Fusions at lower temperatures and extended periods

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Titanium dioxide (TiO2) is a white powder with high opacity, brilliant whiteness, excellent covering power and resistance to colour change. These properties have made it a valuable pigment and opacifier for a broad range of applications in paints, in the paper industry, in fibbers, cosmetics, sunscreen products, toothpaste, foodstuffs, optical coatings, beam splitters and anti-reflection coatings. It is also used as support catalyst. Its use as a humidity sensor and high-temperature oxygen sensor is under consideration. Titanium dioxide is also a starting material for titanium metal production. Titanium metal is applied in construction projects, aircraft, spacecraft, turbine engines and missiles. The metal is also used in the chemical industry (Alemany et al., 2000; Barksdale, 1966; Mellor, 1960; Nielsen and Chang, 1996; Samuel et al., 2005; Stamper, 1970; Stanaway, 1994).

Aim of the Study

The aim is to establish and optimise an alternative route to the traditional sulfate route. The new method will enable the sulfate process to treat ores previously considered economically untreatable, such as anatase (90–95% TiO2), titanomagnetites [Fe(Ti)Fe2O4] and other low grade ilmenites with high contents of calcium and magnesium (Yuan et al., 2005).


The proposed route consists in fusing ore with an alkali compound. The identity of the fused products was verified by X-ray diffraction (XRD). After fusion, the fused product was subjected to a leaching process. The leachate was subjected to an acid hydrolysis and the hydrolysate was reacted with sulphuric acid. The product was dissolved in water and unreacted solids were filtered out. The aqueous solution was subjected to elemental analysis by inductively coupled plasmamass spectrometry (ICP-MS) for iron and titanium determination. Accessory characterisation techniques such as scanning electron microscopy (SEM) and Fourier transform infra-red spectrometry (FT-IR) were used.


According to Pong et al. (1995), for a process to be commercially acceptable, it should be environmentally benign, result in minimal chemical loss through recycling, be able to use all grades of ores, produce manageable intermediate products and be economically favourable.

1 Introduction
1.1 Aim of the Study
1.2 Methodology
1.3 Rationale
1.4 References
2 Literature Review
2.1 Titanium Minerals and Ores
2.1.1 Rutile
2.2 Ilmenite
2.2.1 Titanium Minerals Occurrence
2.2.2 Mining
2.3 Synthetic Feedstock
2.3.1 Titanium slag
2.3.2 Synthetic rutile
2.4 Titanium Processing Technology Overview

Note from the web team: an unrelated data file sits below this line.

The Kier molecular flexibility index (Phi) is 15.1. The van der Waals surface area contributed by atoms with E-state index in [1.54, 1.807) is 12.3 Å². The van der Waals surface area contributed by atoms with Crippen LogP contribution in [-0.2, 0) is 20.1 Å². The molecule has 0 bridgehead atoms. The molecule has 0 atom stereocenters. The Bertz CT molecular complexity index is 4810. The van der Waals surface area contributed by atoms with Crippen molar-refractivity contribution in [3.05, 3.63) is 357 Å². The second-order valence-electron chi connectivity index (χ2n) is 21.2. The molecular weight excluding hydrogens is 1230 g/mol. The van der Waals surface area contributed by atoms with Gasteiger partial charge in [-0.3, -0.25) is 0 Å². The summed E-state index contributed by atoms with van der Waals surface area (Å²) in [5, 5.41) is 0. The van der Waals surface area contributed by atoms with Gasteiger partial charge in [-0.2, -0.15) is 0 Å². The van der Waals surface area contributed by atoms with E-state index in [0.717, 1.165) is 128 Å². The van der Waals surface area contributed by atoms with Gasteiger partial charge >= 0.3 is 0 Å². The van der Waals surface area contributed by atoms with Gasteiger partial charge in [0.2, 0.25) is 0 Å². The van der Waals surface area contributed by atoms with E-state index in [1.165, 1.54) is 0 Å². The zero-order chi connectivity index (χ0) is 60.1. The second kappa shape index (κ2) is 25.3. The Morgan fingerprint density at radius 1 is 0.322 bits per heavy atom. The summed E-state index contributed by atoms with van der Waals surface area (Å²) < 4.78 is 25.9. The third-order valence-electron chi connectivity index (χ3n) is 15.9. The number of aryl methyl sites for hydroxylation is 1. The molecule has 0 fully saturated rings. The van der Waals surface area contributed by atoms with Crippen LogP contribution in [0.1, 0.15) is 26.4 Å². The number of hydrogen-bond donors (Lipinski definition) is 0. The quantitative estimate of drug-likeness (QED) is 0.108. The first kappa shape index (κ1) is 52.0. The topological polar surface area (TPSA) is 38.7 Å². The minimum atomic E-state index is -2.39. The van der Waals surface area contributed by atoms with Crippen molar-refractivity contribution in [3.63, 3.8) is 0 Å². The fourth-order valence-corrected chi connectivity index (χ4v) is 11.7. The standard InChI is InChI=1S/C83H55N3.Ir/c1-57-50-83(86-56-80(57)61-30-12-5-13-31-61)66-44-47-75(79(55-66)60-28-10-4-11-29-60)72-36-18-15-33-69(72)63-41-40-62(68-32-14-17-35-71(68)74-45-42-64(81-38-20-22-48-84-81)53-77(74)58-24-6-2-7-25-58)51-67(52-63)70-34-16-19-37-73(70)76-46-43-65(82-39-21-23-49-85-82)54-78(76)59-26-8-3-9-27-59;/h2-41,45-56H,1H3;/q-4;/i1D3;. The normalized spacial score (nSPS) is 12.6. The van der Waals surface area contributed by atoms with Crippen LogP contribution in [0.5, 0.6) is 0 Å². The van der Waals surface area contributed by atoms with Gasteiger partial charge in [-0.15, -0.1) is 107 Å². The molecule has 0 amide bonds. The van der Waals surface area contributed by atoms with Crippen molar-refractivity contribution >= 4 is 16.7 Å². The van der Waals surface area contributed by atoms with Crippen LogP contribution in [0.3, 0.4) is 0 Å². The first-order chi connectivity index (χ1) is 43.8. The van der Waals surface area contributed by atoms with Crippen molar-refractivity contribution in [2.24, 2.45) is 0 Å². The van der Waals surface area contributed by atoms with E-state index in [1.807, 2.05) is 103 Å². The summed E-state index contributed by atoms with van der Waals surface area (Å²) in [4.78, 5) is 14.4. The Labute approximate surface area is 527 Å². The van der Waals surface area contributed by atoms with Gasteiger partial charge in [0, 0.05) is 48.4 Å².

2.4.1 The Sulfate Process
2.4.2 The Chloride Process
2.4.3 Surface Crystal Treatment
2.5 Other Processes
2.5.1 Direct leaching
2.5.2 Reduction and leaching
2.5.3 Dissolution
2.5.4 Oxidative roasting/fusion
2.5.5 Remarks on Titania Technology
2.6 Phase Diagrams
2.6.1 System Na2O–TiO2
2.6.2 System Na2O-TiO2-Fe2O3
2.6.3 Comments on the phase diagrams
2.7 The Proposed Process
2.7.1 The Richter Process
2.7.2 The de Wet Process
2.7.3 Description of the New Process
2.7.4 Benchmarks of the Proposed Process
2.8 References
3 Experimental
3.1 Characterisation Techniques and Materials
3.1.1 X-ray powder diffraction (XRD)
3.1.2 X-ray fluorescence (XRF)
3.1.3 FT-IR absorption
3.1.4 Thermogravimetric analysis
3.1.5 Particle size distribution
3.1.6 Scanning electron microscopy
3.1.7 Materials
3.2 Fusion Temperature
3.3 Fusion Samples
3.4 Optimisation of Fusion Stage
3.5 Leaching
3.6 Leaching Solution
3.7 Hydrolysis
3.8 Sulfation Process
4. Results and Discussions
4.1 Material Composition
4.2 Thermogravimetric Analysis
4.3 Fusion Results
4.3.1 Fusions at lower temperatures and extended periods
4.3.2 Effect of fusion temperature
4.3.3 Effect of mole ratio and time
4.3.4 Fusions under NaOH starved conditions
4.4 FT-IR Analysis
4.5 Scanning Electron Microscopy
4.6 Ilmenite Alkali Fusion Reaction
4.7 Kinetics of the Ilmenite Alkali Fusion Reaction
4.7.1 Theoretical Background
4.7.2 Kinetic Analysis of Alkali Fusion Reaction
4.8 Optimisation of the Fusion Process
4.8.1 Effect of particle size
4.8.2 Effect of mole ratio
4.8.3 Effect of time
4.8.4 Effect of temperature
4.9 Reagent Consumption
4.10 Optimisation of the Leaching Process
4.10.1 Effect of solid:liquid ratio
4.10.2 Effect of time and temperature
4.10.3 Batch leaching
4.10.4 Kinetics of the leaching process
4.11 Optimal Hydrolysis pH
4.12 Sulfation Process
4.13 Trials with Anatase
4.14 Summary of the Discussions
4.15 References
5 Conclusions
5.1 Fusion Step
5.2 Leaching Step
5.3 Other Steps
5.4 Recommendations

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